This week we focus on the story of how Martha and Mary ministered to Jesus prior to his crucifixion. In hearing the story, we learn about the power of love, the significance of our actions and what it means to have a relationship of grace.
Lent is traditionally a time of “letting go”. Sometimes those actions have been trivialized by setting aside habits or foods that are peripheral to our lives. The actions of Mary and Martha, and the prophetic hope of “new things”, call us to a deeper spirituality and solidarity with others. We often speak of grace as what God extends to us. But gracious actions form the ministry of these women to Jesus. Mary in particular acts outside of traditional ways for the sake of embodying grace that is timely and relational. What are the transformative possibilities of such gracious ministries in our lives and communities? How might such ministries reach out to the marginalized?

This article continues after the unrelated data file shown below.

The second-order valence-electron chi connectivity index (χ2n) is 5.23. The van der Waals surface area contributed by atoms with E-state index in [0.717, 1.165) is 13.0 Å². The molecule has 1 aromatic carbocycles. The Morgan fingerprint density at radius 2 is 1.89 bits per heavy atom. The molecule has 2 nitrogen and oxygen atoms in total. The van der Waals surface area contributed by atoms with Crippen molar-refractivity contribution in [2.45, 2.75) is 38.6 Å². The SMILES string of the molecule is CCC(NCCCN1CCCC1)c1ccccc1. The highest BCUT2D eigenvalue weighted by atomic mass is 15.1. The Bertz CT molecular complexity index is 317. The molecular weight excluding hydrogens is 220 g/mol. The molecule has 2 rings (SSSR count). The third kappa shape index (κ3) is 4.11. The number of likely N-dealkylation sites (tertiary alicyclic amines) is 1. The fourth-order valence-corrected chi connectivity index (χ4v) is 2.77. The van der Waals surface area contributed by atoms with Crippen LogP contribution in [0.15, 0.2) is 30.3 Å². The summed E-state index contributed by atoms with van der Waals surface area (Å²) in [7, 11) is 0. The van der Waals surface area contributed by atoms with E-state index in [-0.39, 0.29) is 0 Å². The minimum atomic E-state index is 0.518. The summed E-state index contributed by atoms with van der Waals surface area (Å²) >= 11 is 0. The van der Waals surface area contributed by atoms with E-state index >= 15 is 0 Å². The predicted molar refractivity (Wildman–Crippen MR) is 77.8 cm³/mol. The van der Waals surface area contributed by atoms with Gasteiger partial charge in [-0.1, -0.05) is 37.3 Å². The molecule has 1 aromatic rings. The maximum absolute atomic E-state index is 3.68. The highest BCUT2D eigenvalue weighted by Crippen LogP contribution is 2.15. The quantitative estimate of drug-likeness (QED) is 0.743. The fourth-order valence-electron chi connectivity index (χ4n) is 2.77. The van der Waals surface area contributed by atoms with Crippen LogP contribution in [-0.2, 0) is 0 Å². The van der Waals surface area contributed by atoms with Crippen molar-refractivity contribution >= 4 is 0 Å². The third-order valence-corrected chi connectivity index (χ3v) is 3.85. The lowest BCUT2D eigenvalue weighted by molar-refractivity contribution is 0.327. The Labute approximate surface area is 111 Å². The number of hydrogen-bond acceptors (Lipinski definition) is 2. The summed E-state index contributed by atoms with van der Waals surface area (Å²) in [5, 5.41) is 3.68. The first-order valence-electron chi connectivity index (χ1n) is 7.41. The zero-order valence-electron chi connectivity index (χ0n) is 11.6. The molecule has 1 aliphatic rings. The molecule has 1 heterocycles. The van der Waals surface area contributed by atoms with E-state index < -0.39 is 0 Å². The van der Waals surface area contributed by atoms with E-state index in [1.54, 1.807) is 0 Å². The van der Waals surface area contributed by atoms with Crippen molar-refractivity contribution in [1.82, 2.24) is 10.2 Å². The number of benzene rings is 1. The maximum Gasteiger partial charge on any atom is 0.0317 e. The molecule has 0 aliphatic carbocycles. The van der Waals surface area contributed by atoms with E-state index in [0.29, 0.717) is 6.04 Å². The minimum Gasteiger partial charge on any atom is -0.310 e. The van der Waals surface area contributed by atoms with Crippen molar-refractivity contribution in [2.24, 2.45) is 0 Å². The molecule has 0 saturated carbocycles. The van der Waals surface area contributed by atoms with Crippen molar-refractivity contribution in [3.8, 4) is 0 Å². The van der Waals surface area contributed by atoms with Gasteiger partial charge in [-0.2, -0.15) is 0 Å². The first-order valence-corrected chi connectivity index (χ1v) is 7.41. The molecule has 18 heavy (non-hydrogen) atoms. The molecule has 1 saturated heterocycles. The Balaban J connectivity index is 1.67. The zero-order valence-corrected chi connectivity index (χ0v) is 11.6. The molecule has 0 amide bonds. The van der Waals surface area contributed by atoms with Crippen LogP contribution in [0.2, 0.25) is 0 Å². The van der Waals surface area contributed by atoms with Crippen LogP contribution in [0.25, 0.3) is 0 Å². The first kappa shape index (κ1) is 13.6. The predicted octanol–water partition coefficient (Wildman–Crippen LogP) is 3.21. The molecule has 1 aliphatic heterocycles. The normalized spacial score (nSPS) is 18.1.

“Mary took a pound of costly perfume made of pure nard, anointed Jesus’ feet and wiped them with her hair” (John 12:3).
In times of difficulty, it can be jarring when we notice extravagance. When resources are precious, it can seem wasteful to toss them about. Yet today’s gospel reading is about exactly that. Mary offers up extremely costly perfume to anoint Jesus’ feet as a gracious act of thanksgiving, and Jesus affirms her act. Yet the actual cost is undoubtedly secondary to the fact that Mary, through this generosity, is recognizing Jesus as one worthy of all our thanks and praise, no matter the cost.
What has God done for you, that might lead you to offer up all you have in thanksgiving? This week, volunteer at or give generously to a gracious ministry in your church or community that reaches out to the marginalized.